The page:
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All is well within China’s Magic Kingdom.
With fireworks bursting overhead and music from Pinocchio filling the air, Walt Disney Co. CEO Bob Iger took the stage in China on Friday to celebrate the one-year anniversary of the $5.5 billion Shanghai Disney Resort.
“[This] first anniversary is cause for great celebration for everyone involved in bringing this spectacular dream to life,” Iger said, standing in front of the Shanghai park’s 196.8-foot Enchanted Storybook Castle — the tallest castle Disney has built to date.
A smooth rollout in China was far from certain for Disney just over a year ago, but on Friday, the House of Mouse appeared to have every reason to celebrate. “More than 11 million guests have already visited, and we look forward to welcoming many more in the years to come,” Iger added. Disney says the resort’s first-year performance “exceeded every one of [our] expectations, from theme park attendance to guest satisfaction.”
Disney also reiterated earlier reports that two-thirds of visitors came from outside the Shanghai area, suggesting that the park has become a national destination for China.
“Given the significant unknowns about how well the China market would accept the Disney product, it’s a huge sigh of relief,” says Chris Yoshii, vp economics at U.S. consulting firm AECOM at its Hong Kong office. “What is more remarkable is this was achieved at a price point that was 100 percent above other local theme and amusement parks in Shanghai,” Yoshii adds.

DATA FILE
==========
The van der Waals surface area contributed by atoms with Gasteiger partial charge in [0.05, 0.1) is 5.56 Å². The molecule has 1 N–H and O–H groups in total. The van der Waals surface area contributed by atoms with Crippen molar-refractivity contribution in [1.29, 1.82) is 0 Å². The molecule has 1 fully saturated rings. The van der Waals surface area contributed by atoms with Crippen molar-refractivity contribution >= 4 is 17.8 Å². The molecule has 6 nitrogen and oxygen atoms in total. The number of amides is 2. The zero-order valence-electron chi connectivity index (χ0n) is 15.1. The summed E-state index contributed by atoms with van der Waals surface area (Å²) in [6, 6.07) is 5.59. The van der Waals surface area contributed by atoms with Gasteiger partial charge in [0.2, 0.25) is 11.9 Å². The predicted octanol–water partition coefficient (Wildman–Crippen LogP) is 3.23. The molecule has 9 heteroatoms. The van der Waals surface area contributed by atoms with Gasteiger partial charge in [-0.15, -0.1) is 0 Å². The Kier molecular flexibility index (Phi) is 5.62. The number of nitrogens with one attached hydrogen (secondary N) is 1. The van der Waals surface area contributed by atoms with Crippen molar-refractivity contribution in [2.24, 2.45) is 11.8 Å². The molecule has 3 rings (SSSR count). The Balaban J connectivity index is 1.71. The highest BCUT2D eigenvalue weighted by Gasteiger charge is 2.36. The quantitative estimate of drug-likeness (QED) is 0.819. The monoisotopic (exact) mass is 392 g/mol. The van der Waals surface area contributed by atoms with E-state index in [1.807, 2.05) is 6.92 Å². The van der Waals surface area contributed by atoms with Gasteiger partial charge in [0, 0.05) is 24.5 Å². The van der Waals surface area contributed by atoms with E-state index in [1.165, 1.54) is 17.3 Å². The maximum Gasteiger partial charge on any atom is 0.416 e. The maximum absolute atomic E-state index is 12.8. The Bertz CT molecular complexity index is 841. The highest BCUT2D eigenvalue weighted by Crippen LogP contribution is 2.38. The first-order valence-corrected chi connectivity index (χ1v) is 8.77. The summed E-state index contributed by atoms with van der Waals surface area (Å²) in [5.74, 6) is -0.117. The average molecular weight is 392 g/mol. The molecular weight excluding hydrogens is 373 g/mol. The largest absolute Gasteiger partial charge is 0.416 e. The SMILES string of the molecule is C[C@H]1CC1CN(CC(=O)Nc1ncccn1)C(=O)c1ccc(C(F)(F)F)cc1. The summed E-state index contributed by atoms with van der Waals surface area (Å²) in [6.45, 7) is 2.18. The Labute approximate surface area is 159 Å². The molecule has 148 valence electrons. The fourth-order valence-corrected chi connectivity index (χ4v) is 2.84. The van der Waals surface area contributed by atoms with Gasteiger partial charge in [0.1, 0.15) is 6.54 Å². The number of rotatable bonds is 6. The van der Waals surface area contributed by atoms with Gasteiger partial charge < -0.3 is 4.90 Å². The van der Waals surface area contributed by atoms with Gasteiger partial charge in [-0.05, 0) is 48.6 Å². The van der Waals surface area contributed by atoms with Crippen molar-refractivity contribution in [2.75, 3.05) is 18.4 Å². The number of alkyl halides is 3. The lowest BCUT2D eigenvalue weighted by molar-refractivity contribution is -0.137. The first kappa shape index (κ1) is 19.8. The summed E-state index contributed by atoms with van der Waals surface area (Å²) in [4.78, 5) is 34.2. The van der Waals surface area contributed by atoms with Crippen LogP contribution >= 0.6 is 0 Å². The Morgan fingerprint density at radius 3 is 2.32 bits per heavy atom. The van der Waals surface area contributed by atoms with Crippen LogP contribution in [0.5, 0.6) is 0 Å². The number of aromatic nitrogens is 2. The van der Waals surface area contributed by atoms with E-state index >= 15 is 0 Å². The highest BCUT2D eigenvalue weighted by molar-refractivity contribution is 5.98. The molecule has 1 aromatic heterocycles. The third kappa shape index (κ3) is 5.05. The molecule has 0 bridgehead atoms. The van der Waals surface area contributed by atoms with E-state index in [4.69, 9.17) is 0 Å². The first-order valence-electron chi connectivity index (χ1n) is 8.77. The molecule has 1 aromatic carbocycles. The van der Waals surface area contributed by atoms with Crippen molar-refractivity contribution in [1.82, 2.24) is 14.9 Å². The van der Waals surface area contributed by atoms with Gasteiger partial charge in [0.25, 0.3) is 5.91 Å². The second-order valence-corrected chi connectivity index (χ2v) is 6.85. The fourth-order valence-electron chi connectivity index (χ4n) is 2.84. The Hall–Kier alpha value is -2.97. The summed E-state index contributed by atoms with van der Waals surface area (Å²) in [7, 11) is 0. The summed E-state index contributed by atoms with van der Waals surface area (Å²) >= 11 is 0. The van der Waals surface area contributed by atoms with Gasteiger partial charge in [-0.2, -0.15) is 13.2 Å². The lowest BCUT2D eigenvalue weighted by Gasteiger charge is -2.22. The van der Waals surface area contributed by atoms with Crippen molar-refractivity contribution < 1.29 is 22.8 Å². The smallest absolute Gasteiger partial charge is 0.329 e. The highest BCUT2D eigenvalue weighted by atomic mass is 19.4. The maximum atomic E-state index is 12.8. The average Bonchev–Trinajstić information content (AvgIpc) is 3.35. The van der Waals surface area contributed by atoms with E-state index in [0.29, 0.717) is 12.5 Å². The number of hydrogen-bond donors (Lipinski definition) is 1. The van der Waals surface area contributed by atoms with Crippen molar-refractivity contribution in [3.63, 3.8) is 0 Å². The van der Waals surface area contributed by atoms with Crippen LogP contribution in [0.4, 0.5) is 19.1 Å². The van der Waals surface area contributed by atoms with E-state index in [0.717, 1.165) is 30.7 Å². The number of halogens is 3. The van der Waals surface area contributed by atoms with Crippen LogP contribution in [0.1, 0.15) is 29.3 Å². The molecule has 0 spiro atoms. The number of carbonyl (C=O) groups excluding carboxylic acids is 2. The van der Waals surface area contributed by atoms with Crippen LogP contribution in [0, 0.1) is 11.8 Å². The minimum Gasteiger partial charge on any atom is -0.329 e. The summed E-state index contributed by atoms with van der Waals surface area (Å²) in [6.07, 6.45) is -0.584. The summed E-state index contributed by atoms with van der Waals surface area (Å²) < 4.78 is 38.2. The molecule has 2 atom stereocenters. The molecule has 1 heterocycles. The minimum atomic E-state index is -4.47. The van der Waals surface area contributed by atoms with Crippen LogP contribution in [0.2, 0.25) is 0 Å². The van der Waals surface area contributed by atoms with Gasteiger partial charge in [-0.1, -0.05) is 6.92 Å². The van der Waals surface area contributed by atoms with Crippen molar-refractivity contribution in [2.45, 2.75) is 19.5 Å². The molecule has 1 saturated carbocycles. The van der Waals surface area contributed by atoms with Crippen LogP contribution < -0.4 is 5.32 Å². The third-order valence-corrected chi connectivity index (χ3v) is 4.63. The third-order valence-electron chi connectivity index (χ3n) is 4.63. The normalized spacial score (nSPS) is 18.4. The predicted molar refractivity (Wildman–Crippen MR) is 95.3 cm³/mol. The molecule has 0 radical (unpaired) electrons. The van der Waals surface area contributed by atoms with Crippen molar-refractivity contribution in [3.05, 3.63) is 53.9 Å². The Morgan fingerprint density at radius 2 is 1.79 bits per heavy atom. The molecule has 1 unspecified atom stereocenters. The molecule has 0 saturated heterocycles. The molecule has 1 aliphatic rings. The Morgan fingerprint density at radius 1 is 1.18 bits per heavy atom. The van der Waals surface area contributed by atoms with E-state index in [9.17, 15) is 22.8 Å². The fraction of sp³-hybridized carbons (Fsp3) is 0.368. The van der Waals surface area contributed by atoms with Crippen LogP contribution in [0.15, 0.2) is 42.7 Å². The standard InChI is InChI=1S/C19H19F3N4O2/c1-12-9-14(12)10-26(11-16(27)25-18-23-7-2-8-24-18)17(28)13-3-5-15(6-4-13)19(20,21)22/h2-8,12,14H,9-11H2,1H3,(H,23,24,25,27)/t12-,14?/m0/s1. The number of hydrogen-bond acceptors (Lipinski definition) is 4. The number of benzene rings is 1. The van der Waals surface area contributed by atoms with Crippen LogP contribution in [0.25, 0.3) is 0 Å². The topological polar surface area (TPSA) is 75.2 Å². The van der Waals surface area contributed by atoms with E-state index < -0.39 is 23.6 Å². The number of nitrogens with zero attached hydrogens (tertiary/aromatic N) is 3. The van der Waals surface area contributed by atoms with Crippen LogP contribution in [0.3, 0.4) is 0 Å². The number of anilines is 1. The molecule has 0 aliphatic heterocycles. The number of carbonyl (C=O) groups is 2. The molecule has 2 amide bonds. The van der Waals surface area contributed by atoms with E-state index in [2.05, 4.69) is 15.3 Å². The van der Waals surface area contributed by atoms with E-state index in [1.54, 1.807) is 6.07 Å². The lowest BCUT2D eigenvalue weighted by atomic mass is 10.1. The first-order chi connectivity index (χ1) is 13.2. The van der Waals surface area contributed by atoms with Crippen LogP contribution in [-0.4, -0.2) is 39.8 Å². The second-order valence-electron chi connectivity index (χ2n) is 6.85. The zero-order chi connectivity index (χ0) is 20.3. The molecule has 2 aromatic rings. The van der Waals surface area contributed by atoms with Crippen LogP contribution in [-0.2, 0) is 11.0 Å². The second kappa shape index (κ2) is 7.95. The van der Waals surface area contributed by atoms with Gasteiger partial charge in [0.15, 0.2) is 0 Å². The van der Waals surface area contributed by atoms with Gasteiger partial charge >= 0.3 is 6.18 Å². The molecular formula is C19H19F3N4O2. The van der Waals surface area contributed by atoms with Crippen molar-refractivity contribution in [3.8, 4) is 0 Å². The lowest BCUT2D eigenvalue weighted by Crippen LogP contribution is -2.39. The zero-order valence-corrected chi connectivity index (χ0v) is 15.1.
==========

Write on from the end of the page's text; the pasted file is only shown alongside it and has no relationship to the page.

Whether Disney had calibrated its pricing effectively was one of the biggest unknowns ahead of the park’s debut last year. Shanghai Disney admissions run 499 yuan ($73) on weekends — a considerable figure given the average monthly salary is under 6,000 yuan in Shanghai, where people earn more than other parts of the country. Concessions in the park — many of which have been tailored to local tastes, such as the popular Peking Duck Pizza — are also priced well above local norms.
But it’s now clear that there was more than ample appetite for a prestige offering, which is how Shanghai Disney has come to be regarded in China.
“If anything, the challenge has been to meet the strong demand — the park is often at capacity, and people are staying longer in the day than expected,” says Tim Nollen, an analyst at Macquarie Capital.
In China, more than anywhere, Disney’s success is also a win for the local government. In order to gain access to the massive Chinese market — a decades-long negotiating dance that began as far back as the 1990s — Disney accepted an unprecedented 43 percent minority position in the Chinese park itself, while retaining 70 percent of the management company that runs it. The rest went to a consortium of Chinese state-controlled companies called the Shanghai Shendi Group. But the uneven arrangement also gave Shanghai Disneyland the tacit support of Chinese leadership, who had in interest in a smooth rollout.
Because of Beijing’s strict control on foreign media, Disney has had to build its ecosystem of brand touchpoints in China without the usual TV channel or OTT service that it might have wished to tether to the launch of a theme park. Two months before Shanghai Disneyland debuted last year, DisneyLife, a local OTT channel that Disney had set up with Alibaba, was ordered shutdown by Beijing regulators.